So far, we have considered the potential ramifications of AI biases, in a largely ungoverned, unregulated market, however, what are the implications of AI on social behaviour?

Should AI encourage dissonance?

Homophily is an inherent trait of humanity which leads us to make friends with people similar to ourselves, as we socialise with people who hold similar attitudes. The new online social world which is driven by algorithms attempting to find likeable tastes, associations, and even friends — perpetuates this behaviour. We see this with the way that trends develop in certain groups or social media feeds. This is great for homogenisation of culture. However, it also creates echo chambers that can lead to a polarisation between groups — as the algorithms drive us away from dissonance. We have already seen this with popular culture, as marketers latch on to prefigured tastes so they can maximise profits, but now it is affecting how we interact, as our internalised preferences are confirmed and reaffirmed through AI, rather than being challenged.

Dialectical reasoning invites opposing perspectives to establish truth via a reasoned argument. However, if AI pushes us down silos, where views that do not adhere to our tastes are avoided then opportunities for dialogical exchanges, will be limited. A concern for philosophers, who are often on the periphery of culture but at the forefront of progress. Consider the ramifications for society if AI perturbs its users from breaking their social norms, wouldn’t it play to our own confirmation biases? Presently, YouTube uses AI to calibrate what keeps you viewing videos, i.e. it establishes your binge tastes — is this a good thing?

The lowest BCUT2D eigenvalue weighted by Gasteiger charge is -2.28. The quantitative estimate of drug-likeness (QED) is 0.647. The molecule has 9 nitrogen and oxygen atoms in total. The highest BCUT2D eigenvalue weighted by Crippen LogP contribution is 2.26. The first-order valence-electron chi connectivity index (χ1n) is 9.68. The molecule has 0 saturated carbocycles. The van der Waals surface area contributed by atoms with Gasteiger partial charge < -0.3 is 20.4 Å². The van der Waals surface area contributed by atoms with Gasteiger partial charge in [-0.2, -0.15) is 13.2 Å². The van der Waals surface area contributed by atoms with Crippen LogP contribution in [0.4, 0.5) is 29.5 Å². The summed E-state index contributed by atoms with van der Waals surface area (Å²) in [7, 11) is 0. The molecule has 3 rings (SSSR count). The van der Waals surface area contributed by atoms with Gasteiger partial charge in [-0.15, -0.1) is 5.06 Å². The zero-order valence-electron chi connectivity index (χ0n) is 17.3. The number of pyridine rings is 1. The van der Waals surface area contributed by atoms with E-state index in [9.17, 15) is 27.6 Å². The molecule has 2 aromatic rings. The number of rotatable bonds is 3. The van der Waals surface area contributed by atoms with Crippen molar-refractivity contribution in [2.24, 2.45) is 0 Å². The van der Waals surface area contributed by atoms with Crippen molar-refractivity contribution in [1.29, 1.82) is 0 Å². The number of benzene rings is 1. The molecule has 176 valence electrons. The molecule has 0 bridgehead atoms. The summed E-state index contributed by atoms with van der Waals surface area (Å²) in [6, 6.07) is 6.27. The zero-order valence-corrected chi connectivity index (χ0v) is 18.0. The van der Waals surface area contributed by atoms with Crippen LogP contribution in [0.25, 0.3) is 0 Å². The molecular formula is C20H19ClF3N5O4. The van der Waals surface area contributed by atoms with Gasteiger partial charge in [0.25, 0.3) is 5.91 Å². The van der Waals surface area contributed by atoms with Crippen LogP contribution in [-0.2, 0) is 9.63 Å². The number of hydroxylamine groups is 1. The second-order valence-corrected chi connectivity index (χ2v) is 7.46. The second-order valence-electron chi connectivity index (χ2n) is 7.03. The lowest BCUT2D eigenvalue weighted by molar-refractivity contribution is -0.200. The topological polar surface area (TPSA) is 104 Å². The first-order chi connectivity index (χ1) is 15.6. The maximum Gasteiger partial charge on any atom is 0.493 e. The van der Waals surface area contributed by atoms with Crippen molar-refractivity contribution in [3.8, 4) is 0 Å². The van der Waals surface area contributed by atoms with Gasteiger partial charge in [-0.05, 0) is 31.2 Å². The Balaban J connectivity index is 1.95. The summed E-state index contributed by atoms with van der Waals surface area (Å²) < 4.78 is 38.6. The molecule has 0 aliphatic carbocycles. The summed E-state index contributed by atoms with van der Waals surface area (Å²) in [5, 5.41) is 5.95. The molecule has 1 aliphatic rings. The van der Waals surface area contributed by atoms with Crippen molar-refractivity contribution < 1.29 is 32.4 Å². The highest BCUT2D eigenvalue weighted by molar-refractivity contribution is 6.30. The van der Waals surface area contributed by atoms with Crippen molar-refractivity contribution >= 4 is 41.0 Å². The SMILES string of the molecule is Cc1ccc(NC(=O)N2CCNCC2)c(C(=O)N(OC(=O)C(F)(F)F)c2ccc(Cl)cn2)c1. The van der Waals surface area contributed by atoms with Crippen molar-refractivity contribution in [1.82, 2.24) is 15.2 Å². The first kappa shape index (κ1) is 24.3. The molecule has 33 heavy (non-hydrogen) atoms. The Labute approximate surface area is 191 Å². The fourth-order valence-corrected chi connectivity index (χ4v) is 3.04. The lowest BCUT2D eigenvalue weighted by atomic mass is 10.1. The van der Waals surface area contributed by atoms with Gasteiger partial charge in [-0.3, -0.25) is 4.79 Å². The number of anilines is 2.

The idea that we are encouraged to indulge in our tastes rather than open ourselves up to new ideas, concepts or contrary perspectives, does not bode well for existential thinking. Whether it is, Sartre’s idea of radical freedom where rebelliousness is a virtue or, Foucault’s thought that emancipation can come from breaking norms and categories, or even Nietzschean resistance to a herd mentality. AI perpetuates narrow thinking, in other words. Should AI promote diversification by also challenging our tastes, or is that misleading? Possibly, preference settings are an option, where we choose how much dissonance we want AI to have in our lives. A bit like setting the level of honesty you want when deciding on which news source to read.

Difficult questions regarding the ethics of AI and how it is being used arise in the process of adopting it. Several points are clear based on these findings. First, greater considering needs to be given to whether AI can have a guilty mind or not. Second, we need transparency at a design and programming stage, when considering the data being input, so we maintain some oversight — and best avoid any extension of human prejudices in AI. Third, we need to consider creating an ethical AI system which guides general systems. And last, when applying AI to social media and the internet, serious consideration needs to be given as to whether we want a system which perpetuates echo chambers, and affirms of habits and tastes, or not.

Theo Richardson-Gool is a former personal injury and human rights practitioner. He is a graduate of IE Business School and University of London.